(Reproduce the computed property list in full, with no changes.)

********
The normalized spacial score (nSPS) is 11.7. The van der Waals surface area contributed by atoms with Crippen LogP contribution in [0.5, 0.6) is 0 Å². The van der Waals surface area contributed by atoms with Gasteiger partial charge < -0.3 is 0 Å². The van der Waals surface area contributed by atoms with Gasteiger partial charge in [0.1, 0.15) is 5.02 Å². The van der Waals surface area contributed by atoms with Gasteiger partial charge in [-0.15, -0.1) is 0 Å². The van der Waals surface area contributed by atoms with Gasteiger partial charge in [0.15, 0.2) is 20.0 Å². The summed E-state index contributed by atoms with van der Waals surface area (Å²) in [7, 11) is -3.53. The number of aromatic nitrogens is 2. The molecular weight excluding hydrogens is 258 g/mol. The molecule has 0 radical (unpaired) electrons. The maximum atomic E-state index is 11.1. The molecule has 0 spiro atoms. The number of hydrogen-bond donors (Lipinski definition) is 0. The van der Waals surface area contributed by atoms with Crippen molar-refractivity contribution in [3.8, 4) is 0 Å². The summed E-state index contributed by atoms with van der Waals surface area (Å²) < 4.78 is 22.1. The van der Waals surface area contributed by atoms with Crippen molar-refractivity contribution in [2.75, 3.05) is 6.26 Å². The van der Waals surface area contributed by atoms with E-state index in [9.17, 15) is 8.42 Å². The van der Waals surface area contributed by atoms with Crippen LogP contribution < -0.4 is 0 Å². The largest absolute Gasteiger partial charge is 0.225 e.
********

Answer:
The normalized spacial score (nSPS) is 11.7. The van der Waals surface area contributed by atoms with Crippen LogP contribution in [0.5, 0.6) is 0 Å². The van der Waals surface area contributed by atoms with Gasteiger partial charge < -0.3 is 0 Å². The van der Waals surface area contributed by atoms with Gasteiger partial charge in [0.1, 0.15) is 5.02 Å². The van der Waals surface area contributed by atoms with Gasteiger partial charge in [-0.15, -0.1) is 0 Å². The van der Waals surface area contributed by atoms with Gasteiger partial charge in [0.15, 0.2) is 20.0 Å². The summed E-state index contributed by atoms with van der Waals surface area (Å²) in [7, 11) is -3.53. The number of aromatic nitrogens is 2. The molecular weight excluding hydrogens is 258 g/mol. The molecule has 0 radical (unpaired) electrons. The maximum atomic E-state index is 11.1. The molecule has 0 spiro atoms. The number of hydrogen-bond donors (Lipinski definition) is 0. The van der Waals surface area contributed by atoms with Crippen molar-refractivity contribution in [3.8, 4) is 0 Å². The summed E-state index contributed by atoms with van der Waals surface area (Å²) < 4.78 is 22.1. The van der Waals surface area contributed by atoms with Crippen molar-refractivity contribution in [2.75, 3.05) is 6.26 Å². The van der Waals surface area contributed by atoms with E-state index in [9.17, 15) is 8.42 Å². The van der Waals surface area contributed by atoms with Crippen LogP contribution < -0.4 is 0 Å². The largest absolute Gasteiger partial charge is 0.225 e.